Clinical trial data of BNT162b2 vaccine estimated an early vaccine efficacy in preventing COVID-19 of 52.4% before dose two, and 90.5% on days 2-7 after dose two[9]. In a population-based study of over eight million people, the PCR positivity rate was 0.68% and 3.68% in full vaccination and unvaccinated groups, respectively[15]. In a study conducted on healthcare workers in New Jersey, the PCR positivity rate after vaccination was 0.58% in the group that received one or two doses of BioNTech/Pfizer or Moderna, while the positivity rate after two doses of vaccination was 0.15%[16]. In a study conducted on healthcare professionals, in which the frequency of COVID-19 was evaluated after mRNA vaccines (BioNTech/ Pfizer+Moderna), PCR positivity was observed in 1.3% after the first dose of vaccination, and 0.3% after two doses of vaccination, while this rate was 9.5% in the unvaccinated participants[17]. In an Israel study that assess vaccine-associated rate reductions on healthcare workers, 1.87% of the participants had SARS-CoV-2 and symptomatic COVID-19 rate has dropped from 5 to 1.2 per 10 000 person-days after 14th day of the first dose of mRNA vaccine[18]. Israel study conducted with active and passive surveillance by using questionnaires, hotlines and post-vaccination web-based questionnaires among healthcare workers, 0.54% had laboratory- confirmed COVID-19 and the greater portion was after 1-14 days after vaccination with mRNA vaccine[19]. In another study published from Chicago, post-vaccine PCR positivity was seen in 3.5% of the participants; nearly two thirds were asymptomatic, 9% were hospitalized and only one with multiple comorbidities has died; the same study detected PCR positivity in 71% of unvaccinated persons, 23% of partially vaccinated persons, 2% of vaccinated but not immune persons, 4% of fully vaccinated people[20]. A California study dealing with healthcare workers with weekly PCR screening showed that after receiving both vaccinations, 0.13% health care workers tested positive, vast of majority was between 1 to 7 days after the second dose[21]. In a retrospective study from Israel health care workers who underwent periodic testing for SARS-CoV-2 infection, vaccination with the BNT162b2 vaccine was associated with an adjusted incidence rate ratio of 0.03 for symptomatic infection and 0.14 for asymptomatic infection more than 7 days after the second dose[8]. An Israel national surveillance study from the first four months of vaccination, 3.3% of SARS-CoV-2 infected people needed hospitalization, 1.9% had severe illness and critical hospitalization whereas the mortality rate was 0.48%[22]. An Israel study recently showed a 90% reduction in deaths with a third booster dose and during the study period, confirmed SARS-CoV-2 infection was observed in 0.38% of participants in the booster group with adjusted hazard ratio for SARS-CoV-2 infection in the booster group, as compared with the nonbooster group was 0.17[14]. In the literature review, where most of the data were collected from healthcare professionals, it was shown that the PCR positivity rate decreased after vaccination, as in our study. The rate of pre- vaccine PCR positivity in our study was found to be relatively higher compared to literature, which was thought to be related to the fact that Turkey is one of the top countries in the COVID case list. Considering the population participating in the study, a significant decrease can be seen in post-vaccine PCR positivity, and also the decrease can be seen in all full vaccination protocols. Since there are full vaccination recommendations with different vaccination protocols in Turkey and these recommendations are unique to Turkey, this is the first data showing PCR positivity after different vaccination protocols, according to our current knowledge.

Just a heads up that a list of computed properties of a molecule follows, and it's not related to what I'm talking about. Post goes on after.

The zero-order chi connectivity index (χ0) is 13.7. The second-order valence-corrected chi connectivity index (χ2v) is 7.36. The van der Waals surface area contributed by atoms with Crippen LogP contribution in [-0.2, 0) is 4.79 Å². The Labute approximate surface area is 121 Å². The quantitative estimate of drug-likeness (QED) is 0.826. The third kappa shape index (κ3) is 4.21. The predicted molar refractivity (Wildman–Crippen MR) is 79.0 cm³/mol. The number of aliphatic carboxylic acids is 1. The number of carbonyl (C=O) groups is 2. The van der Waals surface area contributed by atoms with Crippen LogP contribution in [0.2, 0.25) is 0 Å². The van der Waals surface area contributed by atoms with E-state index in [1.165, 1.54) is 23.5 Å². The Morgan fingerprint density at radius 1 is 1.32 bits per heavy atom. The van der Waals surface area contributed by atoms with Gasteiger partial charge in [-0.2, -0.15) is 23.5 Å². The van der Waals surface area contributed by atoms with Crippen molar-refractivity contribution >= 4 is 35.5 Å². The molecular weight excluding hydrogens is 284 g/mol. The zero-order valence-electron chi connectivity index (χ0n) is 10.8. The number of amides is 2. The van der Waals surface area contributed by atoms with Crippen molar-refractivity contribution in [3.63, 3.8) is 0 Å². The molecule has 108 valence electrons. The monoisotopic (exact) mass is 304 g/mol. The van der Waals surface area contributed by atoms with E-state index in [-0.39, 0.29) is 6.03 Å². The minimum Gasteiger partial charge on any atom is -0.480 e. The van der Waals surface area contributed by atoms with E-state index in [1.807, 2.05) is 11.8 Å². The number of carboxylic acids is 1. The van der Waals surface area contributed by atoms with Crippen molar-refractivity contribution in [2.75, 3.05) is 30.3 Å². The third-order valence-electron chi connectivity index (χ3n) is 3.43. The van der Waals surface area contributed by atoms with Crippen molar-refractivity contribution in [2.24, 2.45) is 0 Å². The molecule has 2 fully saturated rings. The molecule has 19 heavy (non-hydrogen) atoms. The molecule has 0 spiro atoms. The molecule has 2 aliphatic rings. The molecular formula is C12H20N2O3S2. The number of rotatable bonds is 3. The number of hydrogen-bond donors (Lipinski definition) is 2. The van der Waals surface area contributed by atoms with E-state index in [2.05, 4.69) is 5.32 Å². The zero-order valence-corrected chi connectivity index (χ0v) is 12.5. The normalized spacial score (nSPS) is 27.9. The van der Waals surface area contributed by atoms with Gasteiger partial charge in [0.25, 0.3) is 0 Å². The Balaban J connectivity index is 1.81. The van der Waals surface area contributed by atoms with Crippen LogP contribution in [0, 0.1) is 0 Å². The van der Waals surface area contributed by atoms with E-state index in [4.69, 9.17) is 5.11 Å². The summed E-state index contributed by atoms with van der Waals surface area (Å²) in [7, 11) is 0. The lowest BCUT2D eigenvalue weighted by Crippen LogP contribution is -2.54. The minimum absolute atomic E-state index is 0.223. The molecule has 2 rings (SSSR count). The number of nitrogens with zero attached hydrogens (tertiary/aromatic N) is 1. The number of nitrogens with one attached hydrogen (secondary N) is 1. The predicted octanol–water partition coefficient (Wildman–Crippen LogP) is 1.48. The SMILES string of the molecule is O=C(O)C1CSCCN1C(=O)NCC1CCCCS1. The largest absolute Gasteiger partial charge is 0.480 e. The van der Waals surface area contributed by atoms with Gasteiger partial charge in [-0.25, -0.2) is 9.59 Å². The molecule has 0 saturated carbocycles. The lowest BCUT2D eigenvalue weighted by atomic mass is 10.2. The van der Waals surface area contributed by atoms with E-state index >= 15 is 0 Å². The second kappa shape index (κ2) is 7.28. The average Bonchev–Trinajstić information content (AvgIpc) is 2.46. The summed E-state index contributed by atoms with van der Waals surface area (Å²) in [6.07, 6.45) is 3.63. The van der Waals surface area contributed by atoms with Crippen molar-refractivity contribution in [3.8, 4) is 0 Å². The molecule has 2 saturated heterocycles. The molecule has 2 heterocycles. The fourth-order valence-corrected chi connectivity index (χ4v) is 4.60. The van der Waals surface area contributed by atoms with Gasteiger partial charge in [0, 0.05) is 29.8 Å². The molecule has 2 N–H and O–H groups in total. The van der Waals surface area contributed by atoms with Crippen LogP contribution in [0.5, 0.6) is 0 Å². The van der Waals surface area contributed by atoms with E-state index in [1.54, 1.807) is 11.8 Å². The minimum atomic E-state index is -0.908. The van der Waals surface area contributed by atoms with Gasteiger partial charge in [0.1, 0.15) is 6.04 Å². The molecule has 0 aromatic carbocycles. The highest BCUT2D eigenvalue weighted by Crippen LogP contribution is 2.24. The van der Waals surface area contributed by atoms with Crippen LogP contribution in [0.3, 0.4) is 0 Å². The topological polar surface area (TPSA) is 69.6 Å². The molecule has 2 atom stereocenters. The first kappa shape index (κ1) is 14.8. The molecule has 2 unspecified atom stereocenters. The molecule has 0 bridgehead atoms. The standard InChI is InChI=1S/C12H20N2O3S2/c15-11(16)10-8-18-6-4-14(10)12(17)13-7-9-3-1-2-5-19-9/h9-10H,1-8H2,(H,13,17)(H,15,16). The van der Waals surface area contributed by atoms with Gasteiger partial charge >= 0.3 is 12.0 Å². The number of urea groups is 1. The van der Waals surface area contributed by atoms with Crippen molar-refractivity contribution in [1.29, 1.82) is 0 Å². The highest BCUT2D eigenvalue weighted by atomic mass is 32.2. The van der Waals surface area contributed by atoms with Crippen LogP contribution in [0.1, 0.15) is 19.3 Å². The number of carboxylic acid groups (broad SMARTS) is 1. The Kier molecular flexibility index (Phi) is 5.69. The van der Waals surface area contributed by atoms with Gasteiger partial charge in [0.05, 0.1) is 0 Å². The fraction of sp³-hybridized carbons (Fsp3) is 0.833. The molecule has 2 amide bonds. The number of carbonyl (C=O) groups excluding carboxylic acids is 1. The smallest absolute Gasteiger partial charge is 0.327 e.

Our study has limitations due to the characteristics of a survey study. All data are dependent on the person’s own notification, and the data of the deceased patients and the patients still in the intensive care unit cannot be included. Although there is participation from all provinces of Turkey, it still does not represent the whole country. Lack of active laboratory surveillance in the study may have resulted in an underestimation of asymptomatic or mild cases. Since the PCR test could not be performed on all patients participating in the study, post-vaccination positivity was of course made according to the person’s notification, but it must be kept in mind that the guideline of Ministry of Health of the Republic of Turkey recommends SARS-CoV-2 testing, which is triggered by the presence of at least one symptom during daily screening or by an identified exposure, regardless of vaccination status through the entire period of pandemic.